While the fundraiser was going on, fellow doula Tiffany Dixon and I worked to plan a meeting with the new director, Sandy Smith, and some of her staff. That came together beautifully a couple of weeks ago when a small group of us gathered to hear Sandy’s goals and to share where we are coming from as doulas.

Honestly, I went into that meeting still skeptical about whether I should even give the peanut ball kit to Gateway at all.

I needed to be confident that the tools would be used and not end up collecting dust in a closet. I didn’t even plan to tell them about it at this meeting. I could just as easily give the kit to NorthCrest instead, where I have no doubt they’d be welcomed.

As that meeting unfolded, I heard what I needed to hear. I could see that the peanut ball kit would be enthusiastically welcomed by not only Sandy, but by the nursing staff as well. And that’s exactly what happened today.

Labor and Delivery staff being presented with donated peanut ball kit

Peanut Ball Kit donation presentation

The big red basket of peanut balls

Fellow doula Sherly Lopez and I met with Sandy Smith and Amy White (Manager of Women’s and Children’s Services) to formally present the donated kit. I expected it to be a simple handover, but we were brought back to the Labor & Delivery nurses’ station, where they gathered around to see our big red basket of colorful goodies. Within minutes, they were inflating the balls and even toting them off down the hallway to use with their actively laboring patients. I couldn’t have hoped for a better reception.

Nurses unpacking peanut ball gift basket

How will this affect Clarksville moms?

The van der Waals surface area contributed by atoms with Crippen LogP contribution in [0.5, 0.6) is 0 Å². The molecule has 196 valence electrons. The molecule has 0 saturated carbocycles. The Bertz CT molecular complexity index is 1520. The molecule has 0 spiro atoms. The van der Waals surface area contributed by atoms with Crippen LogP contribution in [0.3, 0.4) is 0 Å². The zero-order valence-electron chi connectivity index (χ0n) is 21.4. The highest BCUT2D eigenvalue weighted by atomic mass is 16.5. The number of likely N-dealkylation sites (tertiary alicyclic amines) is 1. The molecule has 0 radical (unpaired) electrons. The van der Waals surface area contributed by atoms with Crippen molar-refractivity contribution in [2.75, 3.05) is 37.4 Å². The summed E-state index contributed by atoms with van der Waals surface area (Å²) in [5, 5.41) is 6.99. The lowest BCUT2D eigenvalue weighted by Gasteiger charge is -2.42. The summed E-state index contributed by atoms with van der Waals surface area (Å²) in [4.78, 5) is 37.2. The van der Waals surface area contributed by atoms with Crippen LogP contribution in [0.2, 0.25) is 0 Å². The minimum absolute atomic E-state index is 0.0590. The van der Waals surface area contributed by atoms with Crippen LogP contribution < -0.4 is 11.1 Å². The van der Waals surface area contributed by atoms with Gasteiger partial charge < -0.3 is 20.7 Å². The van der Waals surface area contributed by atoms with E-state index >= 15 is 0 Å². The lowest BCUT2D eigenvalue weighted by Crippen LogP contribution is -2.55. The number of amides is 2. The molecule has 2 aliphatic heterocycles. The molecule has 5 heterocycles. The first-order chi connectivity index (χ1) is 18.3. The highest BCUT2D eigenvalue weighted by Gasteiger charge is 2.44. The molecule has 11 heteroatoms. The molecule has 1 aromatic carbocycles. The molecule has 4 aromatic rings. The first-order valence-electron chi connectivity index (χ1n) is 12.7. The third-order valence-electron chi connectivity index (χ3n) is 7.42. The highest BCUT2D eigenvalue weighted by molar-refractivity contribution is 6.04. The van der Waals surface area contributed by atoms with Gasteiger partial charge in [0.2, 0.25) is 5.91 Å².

Now every woman giving birth at Gateway / Tennova has access to both peanut balls and round exercise balls. Whether you’ve taken a childbirth class or not, hired a doula or not, plan on a natural birth or not, you can use these tools. Ask your nurse for them.

Clarksville moms also have another tool available to them: an experienced doula. Effective today, I am now once again taking clients planning births at Gateway Tennova Healthcare – Clarksville.

It’s been an exciting year so far! I’m looking forward to seeing what happens in the months to come. Maybe I’ll see you at Gateway!

3 Comments on Peanut Balls: Changing Birth for Clarksville Moms

  1. This is incredible what a gift you have given to this community changing so many lives! Wow so exciting thanks for sharing. Here is a resource to get FREE information a 9 page handout about peanut balls. Go to their contact page and ask for the handout. They have one for nurses or for doulas let them know which one you want. http://premierbirthtools.com/

  2. Kala King | April 7, 2016 at 6:26 pm |

    This is wonderful now if we can do something to improve how they run their NICU and to make them more breastfeeding friendly. They wouldn’t allow me to nurse my daughter for the first three days because she was in the NICU after the C-section and it would interrupt their visiting hour schedule. When my son was a premie in California I could visit him at any time including the middle of the night not just an hoit here or an hour there.

  3. Amy Graville | April 8, 2016 at 1:45 am |

    Congratulations and thank you for being such an advocate for birthing mothers everywhere! What a monumental event that I have no doubt will help many families in the future.

Comments are closed.